The 2020 stock market crash was related to the coronavirus pandemic that spread from China in late December and early January to much of the world in February and March. In order to mitigate the spread of the virus, large parts of the economy were shut down especially in travel related industries. This led to enormous stock market volatility starting in late February.
As can be seen in the following graphic, the ups and downs swings starting in late February and much of March dwarfed the up and down moves from earlier in the year.
During the 2020 volatility, a major indicator of falling stocks was the collapsing yields in the U.S. Treasury market. Collapsing yields infers that money is flowing into treasuries. Treasuries are often viewed as a safe haven asset during times of market volatility. Yields on instruments such as the 10-year Treasury dropped well under 1% to historic lows during the 2020 stock market crash. This is indicative of money flowing out of stocks and into “safer” treasuries and thus driving yields lower and lower.
2020 stock market crash timeline:
- February 19, 2020: The S&P 500 hits its all-time high of 3,393.52.
- Late February: The early correction. With the coronavirus spreading, stocks began dropping in late February. The situation was exacerbated by the price of oil plummeting. With enormous oil supply and production still online and demand dropping due to the shutdowns in China as they fought the spread of the virus, OPEC members failed to reach an agreement to reduce production. This caused the price of oil to see very heavy drops. As cruises began getting canceled, air travel began getting restricted and now energy companies being put under major pressure with very low oil prices, more parts of the U.S. economy begin getting hit.
- End of February: The S&P 500 closes February at 2,954.22, down nearly 13% from its all-time high on February 19.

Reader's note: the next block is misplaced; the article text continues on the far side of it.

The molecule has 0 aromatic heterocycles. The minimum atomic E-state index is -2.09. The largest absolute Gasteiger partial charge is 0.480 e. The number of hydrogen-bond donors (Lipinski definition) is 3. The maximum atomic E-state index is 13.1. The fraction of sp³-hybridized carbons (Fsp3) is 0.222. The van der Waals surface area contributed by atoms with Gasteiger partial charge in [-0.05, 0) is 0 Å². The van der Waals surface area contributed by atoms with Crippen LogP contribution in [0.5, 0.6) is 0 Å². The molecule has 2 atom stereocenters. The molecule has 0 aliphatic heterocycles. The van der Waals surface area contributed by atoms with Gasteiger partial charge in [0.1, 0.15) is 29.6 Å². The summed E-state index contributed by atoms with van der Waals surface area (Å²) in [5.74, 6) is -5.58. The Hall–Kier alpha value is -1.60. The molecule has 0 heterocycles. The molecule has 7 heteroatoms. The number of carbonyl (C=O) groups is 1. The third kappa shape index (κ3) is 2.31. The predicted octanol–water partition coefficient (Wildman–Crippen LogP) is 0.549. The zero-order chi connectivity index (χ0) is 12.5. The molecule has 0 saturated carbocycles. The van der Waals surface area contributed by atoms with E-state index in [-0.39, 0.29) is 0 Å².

- March 3, 2020: The Federal Reserve announces a 50 basis point cut in the federal funds rate during an emergency meeting.
- March 15, 2020: The Federal Reserve cuts interest rates effectively to zero by lowering the federal funds rate to its zero bound. The Fed also relaunches quantitative easing in an attempt to ease credit market concerns and provide ongoing liquidity into the markets.
- Middle of March: The stock market saw unprecedented volatility with the Dow Jones Industrial Average seeing regular moves of 1,000 points in both directions (see chart above). The stock market saw the greatest single day drop on a percentage basis since the 1987 stock market crash only to seemingly have an even bigger drop a few days later. On March 24, 2020, the Dow Jones Industrial Average posted a 2,112 point gain, its largest ever, on the hopes of a pending massive stimulus bill from the Federal government.
- March 26, 2020: Initial unemployment claims surged to 3.283 million for the week ending March 21, 2020. The previous record was 695,000, so this jump in claims was an unprecedented increase indicative of the severity of the economic shutdown as a result of the coronavirus pandemic.
The coronavirus epidemic of 2020 is largely responsible for the 2020 stock market crash. While growth was slowing somewhat in the United States at the end of 2019, most economists view the United States economy as reasonable strong and healthy. As the coronavirus spread to all parts of the world including the United States, governments had to take action to combat the spread of the virus. These actions had a tremendous impact to the economy and was largely the “trigger” for the 2020 stock market crash. Since the coronavirus is so central to the 2020 crash, let’s outline the coronavirus timeline here:
- Late December, 2019: The first news of a virus in Wuhan, China is reported.
- January 11, 2020: China reported its first death from the new Wuhan virus.
- January 20, 2020: The first case in the United States is reported. A man in Washington State who had recently traveled to Wuhan, China.